President Obama rightfully assumes credit for the auto industry bailout, a political victory that saved 1.5 million jobs and likely prevented another depression. Unfortunately, over 20,000 non-union salaried Delphi workers were left behind, their pensions sacrificed at the altar of forgiveness.
The United States has a renewed sense of optimism.
Federal Reserve chairman Ben Bernanke went to the well of make-believe wealth once again, setting the stage for more bond buying in last week’s announcement. With a sullen economy supported by 36 months of smoke and mirrors, the punch bowl was never far away.
Every lap around the track, each sit up and all of those salads are just one more way to save for retirement.
The canvass of investment planning has been subject to a variety of hues absent from the traditional 24 color Crayola box. Industries evolve, rules of thumb lose their grip on what’s considered suitable and unannounced complexities require a different brand of expertise from those providing advice.
With Europe in despair and the U.S. economy still sputtering, consumers rolled their eyes like dice, wagering family budgets on Black Friday. Sales increased by 6.6 percent the day after giving thanks for what we already have, an indication that Congress isn't the only house with a spending problem.
In a matter of just 25 years, defined contribution plans have become the predominant retirement tool available to American workers, many of whom have little investment experience. Nevertheless, the novelty could be wearing off, as 401(k) plans may be ill-suited for the current economic environment.
Small business owners who use credit cards for business funding can garner debt stability never before possible, says guest columnist Odysseas Papadimitriou.
Europe’s recent attempt to manage the persistent debt crisis still remains a source of great concern. Naturally, the issue is magnified by the constructs of the European Union, overwhelmed by healthy egos and very little money.
The next time you get your cell phone bill, check the total amount due. If it’s a little higher than usual, you may have fallen prey to "cramming."
As volatile markets and economic uncertainty keep investors on edge, companies are folding their plans to go public in record numbers.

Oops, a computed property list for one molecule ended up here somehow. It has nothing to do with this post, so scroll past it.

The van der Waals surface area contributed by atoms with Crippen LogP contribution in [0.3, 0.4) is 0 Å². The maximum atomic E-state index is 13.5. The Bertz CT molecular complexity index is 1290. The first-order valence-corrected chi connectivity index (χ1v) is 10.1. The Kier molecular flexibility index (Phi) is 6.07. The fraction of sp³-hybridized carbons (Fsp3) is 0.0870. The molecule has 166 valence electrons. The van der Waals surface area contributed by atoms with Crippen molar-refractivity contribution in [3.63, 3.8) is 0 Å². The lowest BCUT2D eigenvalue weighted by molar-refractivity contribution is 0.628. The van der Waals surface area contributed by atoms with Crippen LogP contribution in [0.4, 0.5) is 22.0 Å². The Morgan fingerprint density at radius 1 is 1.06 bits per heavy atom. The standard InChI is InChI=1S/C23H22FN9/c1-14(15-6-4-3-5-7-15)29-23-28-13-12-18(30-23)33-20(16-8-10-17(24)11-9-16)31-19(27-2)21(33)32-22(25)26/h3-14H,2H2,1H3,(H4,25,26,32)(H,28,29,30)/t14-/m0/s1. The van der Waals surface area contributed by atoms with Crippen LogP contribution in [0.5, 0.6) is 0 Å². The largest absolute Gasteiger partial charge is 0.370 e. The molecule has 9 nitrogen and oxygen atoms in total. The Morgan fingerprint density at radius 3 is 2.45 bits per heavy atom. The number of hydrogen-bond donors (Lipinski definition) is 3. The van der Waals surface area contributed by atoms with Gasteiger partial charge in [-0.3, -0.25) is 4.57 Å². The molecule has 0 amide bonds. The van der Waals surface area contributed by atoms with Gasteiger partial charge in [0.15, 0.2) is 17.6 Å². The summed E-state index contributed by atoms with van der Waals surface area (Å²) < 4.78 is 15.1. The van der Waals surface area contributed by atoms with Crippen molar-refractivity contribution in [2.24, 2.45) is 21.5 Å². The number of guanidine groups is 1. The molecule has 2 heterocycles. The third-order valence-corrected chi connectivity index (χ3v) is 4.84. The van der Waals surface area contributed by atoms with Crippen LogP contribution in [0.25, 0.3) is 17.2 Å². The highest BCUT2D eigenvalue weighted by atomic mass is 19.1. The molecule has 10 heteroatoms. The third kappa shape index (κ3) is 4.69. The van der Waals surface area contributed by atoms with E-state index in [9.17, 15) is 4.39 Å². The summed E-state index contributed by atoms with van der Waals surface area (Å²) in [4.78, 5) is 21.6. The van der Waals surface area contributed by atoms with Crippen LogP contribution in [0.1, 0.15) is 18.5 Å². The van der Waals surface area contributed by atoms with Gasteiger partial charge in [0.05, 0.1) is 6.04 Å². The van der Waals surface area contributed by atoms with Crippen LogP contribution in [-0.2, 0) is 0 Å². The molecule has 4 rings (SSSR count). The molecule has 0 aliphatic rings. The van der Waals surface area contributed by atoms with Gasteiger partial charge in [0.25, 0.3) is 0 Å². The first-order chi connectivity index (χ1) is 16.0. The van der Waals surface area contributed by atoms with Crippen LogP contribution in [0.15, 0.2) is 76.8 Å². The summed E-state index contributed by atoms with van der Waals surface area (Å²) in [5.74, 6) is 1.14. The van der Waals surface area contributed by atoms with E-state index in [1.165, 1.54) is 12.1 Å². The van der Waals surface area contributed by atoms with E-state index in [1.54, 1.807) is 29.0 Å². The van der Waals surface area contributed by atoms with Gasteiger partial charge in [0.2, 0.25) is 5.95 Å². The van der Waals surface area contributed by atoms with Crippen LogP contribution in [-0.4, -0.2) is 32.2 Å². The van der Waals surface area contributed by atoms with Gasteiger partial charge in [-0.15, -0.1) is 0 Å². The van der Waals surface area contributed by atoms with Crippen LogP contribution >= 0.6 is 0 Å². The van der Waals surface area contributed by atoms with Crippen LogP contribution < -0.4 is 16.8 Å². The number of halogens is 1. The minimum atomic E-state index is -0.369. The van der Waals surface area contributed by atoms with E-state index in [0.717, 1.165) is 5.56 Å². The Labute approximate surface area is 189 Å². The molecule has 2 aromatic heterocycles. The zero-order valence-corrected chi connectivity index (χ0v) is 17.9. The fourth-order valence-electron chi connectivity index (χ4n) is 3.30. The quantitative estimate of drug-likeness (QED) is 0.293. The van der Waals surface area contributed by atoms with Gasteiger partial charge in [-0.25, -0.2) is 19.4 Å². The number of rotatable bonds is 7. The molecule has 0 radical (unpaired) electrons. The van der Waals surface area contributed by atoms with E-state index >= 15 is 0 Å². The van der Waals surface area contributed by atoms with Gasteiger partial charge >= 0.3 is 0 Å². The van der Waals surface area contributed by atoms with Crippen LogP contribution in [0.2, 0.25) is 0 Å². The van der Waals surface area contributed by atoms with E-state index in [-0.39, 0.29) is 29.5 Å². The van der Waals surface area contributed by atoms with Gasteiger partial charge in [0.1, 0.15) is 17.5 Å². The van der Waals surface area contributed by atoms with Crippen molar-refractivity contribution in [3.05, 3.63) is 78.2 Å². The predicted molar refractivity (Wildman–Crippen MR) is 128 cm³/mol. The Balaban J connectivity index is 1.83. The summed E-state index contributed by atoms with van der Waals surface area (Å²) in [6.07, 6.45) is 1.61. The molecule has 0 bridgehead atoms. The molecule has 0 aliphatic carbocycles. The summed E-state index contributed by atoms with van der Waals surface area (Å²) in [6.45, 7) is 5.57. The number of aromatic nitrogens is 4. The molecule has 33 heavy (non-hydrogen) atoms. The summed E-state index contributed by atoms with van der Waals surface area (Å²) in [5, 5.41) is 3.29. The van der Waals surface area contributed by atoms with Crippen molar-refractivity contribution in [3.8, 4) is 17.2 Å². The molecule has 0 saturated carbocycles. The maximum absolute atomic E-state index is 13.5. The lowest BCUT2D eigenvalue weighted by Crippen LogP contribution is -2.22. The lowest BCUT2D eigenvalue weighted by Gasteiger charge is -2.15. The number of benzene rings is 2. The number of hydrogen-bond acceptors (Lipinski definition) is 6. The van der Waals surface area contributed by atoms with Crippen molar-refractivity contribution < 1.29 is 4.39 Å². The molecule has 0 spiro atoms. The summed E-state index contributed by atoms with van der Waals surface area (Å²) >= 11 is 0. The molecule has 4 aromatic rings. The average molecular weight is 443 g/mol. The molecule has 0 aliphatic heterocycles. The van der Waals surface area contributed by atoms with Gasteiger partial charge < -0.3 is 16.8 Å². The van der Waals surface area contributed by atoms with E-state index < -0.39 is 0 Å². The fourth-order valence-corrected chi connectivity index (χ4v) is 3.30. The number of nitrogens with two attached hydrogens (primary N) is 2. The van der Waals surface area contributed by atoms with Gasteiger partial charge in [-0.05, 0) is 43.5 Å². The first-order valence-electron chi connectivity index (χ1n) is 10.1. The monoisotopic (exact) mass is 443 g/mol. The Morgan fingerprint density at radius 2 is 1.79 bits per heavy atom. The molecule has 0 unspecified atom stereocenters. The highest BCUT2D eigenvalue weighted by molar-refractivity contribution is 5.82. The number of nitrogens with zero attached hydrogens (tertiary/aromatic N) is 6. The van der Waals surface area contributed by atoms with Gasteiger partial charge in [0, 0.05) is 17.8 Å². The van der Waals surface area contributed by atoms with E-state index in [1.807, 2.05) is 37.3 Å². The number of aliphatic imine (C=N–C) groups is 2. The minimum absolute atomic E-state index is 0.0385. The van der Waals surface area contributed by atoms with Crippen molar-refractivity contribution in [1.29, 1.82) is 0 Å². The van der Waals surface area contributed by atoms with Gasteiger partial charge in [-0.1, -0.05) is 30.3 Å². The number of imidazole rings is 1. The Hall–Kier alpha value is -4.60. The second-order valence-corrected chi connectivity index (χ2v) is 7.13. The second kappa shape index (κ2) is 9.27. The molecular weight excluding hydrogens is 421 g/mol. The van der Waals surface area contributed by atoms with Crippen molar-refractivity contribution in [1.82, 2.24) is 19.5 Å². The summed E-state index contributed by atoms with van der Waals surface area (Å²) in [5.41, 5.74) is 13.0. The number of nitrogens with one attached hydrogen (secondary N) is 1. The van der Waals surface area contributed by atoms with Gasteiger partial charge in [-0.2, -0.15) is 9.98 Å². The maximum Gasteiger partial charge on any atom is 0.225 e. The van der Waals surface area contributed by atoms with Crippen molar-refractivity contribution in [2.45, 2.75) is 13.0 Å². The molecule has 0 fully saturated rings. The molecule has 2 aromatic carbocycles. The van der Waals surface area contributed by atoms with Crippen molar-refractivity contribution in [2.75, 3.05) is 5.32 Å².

Two market crashes and a couple of recessions later, 25 percent of all boomers don’t have anything saved for retirement and now find themselves in dire need of government services and potential bailouts of math defying pension plans.
As Americans struggle to pay off underwater mortgages and student loan debt, some experts say simple changes to bankruptcy law could provide many with financial relief and potentially help the economy.
Lending money to a European Investment Banks who form a Special Purpose Vehicle who issues bonds guaranteed by broke countries to use as collateral to borrow more money to buy more bad debt? That's their plan? No thank you; I'm still buying gold.
Gov. Rick Perry has been lionized for calling social security a Ponzi scheme, rebuked for using the foul language of common sense that most Americans understand.
It would appear that capitalism has a developed a terrible dependency issue, turning hostile and violent when there’s nothing left in the punch bowl. Unfortunately, new fears of a double dip recession have emerged, the caked residue of weak economic growth and a soft job market. On the heels of a 30-year spending spree and the party of our lifetime, we find ourselves searching for our equilibrium once again.
The list of things we never thought we’d see continues to grow, like a tumor. Our republic has finally reached a midlife crisis, having lost the pejorative AAA credit rating from an agency that considers yesterday’s sub-prime CDO a safer bet than today’s Uncle Sam. The American economy is stuck in a classic catch-22, that as we solve one problem, it is quickly replaced by a greater concern.
Tea Party activists, 44 percent of whom are on Medicare or have an immediate family member receiving benefits, could not be consoled by the fact that their health-care costs are largely responsible for the distended federal budget. But they have a point.
Investors are justifiably concerned about being hoodwinked three times in ten years. Without question, extravagant returns enjoyed by the precious metal are well received, but the potential hangover from yet another bubble deprived of air, and the associated shame, would take several years to subside.
Many distressed homeowners have spent years wondering when they’re going to get kicked out. But the backlog of foreclosures has provided a reprieve. In New York, for example, it would take 62 years to process them all.